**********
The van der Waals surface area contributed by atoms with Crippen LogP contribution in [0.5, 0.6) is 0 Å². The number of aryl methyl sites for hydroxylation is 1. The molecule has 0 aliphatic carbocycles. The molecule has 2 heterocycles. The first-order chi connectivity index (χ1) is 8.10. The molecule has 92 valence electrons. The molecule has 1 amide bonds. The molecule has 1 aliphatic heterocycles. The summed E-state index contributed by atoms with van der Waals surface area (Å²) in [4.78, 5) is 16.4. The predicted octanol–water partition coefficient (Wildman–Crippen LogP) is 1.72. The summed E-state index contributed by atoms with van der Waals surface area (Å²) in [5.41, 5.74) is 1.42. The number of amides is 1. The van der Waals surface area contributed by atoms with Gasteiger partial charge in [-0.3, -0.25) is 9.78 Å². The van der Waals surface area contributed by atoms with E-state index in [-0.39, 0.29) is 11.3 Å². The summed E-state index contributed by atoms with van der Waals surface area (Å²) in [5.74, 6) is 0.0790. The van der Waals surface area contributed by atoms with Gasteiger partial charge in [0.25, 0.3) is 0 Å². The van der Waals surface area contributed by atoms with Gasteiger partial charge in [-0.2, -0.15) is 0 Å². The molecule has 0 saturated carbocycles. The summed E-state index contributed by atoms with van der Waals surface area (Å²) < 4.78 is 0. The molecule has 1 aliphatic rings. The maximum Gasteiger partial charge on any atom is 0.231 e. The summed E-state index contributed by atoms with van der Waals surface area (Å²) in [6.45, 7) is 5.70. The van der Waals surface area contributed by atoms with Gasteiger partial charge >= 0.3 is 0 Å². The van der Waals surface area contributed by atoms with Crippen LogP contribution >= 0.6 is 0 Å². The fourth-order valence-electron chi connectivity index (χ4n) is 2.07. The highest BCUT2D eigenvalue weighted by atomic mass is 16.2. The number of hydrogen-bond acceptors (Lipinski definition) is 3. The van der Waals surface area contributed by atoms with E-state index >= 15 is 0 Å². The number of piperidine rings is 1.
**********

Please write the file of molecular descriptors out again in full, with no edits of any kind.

The van der Waals surface area contributed by atoms with Crippen LogP contribution in [0.5, 0.6) is 0 Å². The number of aryl methyl sites for hydroxylation is 1. The molecule has 0 aliphatic carbocycles. The molecule has 2 heterocycles. The first-order chi connectivity index (χ1) is 8.10. The molecule has 92 valence electrons. The molecule has 1 amide bonds. The molecule has 1 aliphatic heterocycles. The summed E-state index contributed by atoms with van der Waals surface area (Å²) in [4.78, 5) is 16.4. The predicted octanol–water partition coefficient (Wildman–Crippen LogP) is 1.72. The summed E-state index contributed by atoms with van der Waals surface area (Å²) in [5.41, 5.74) is 1.42. The number of amides is 1. The van der Waals surface area contributed by atoms with Gasteiger partial charge in [-0.3, -0.25) is 9.78 Å². The van der Waals surface area contributed by atoms with E-state index in [-0.39, 0.29) is 11.3 Å². The summed E-state index contributed by atoms with van der Waals surface area (Å²) in [5.74, 6) is 0.0790. The van der Waals surface area contributed by atoms with Gasteiger partial charge in [0.25, 0.3) is 0 Å². The van der Waals surface area contributed by atoms with Gasteiger partial charge in [-0.2, -0.15) is 0 Å². The molecule has 0 saturated carbocycles. The summed E-state index contributed by atoms with van der Waals surface area (Å²) < 4.78 is 0. The molecule has 1 aliphatic rings. The maximum Gasteiger partial charge on any atom is 0.231 e. The summed E-state index contributed by atoms with van der Waals surface area (Å²) in [6.45, 7) is 5.70. The van der Waals surface area contributed by atoms with Gasteiger partial charge >= 0.3 is 0 Å². The van der Waals surface area contributed by atoms with Crippen LogP contribution >= 0.6 is 0 Å². The fourth-order valence-electron chi connectivity index (χ4n) is 2.07. The highest BCUT2D eigenvalue weighted by atomic mass is 16.2. The number of hydrogen-bond acceptors (Lipinski definition) is 3. The van der Waals surface area contributed by atoms with E-state index >= 15 is 0 Å². The number of piperidine rings is 1.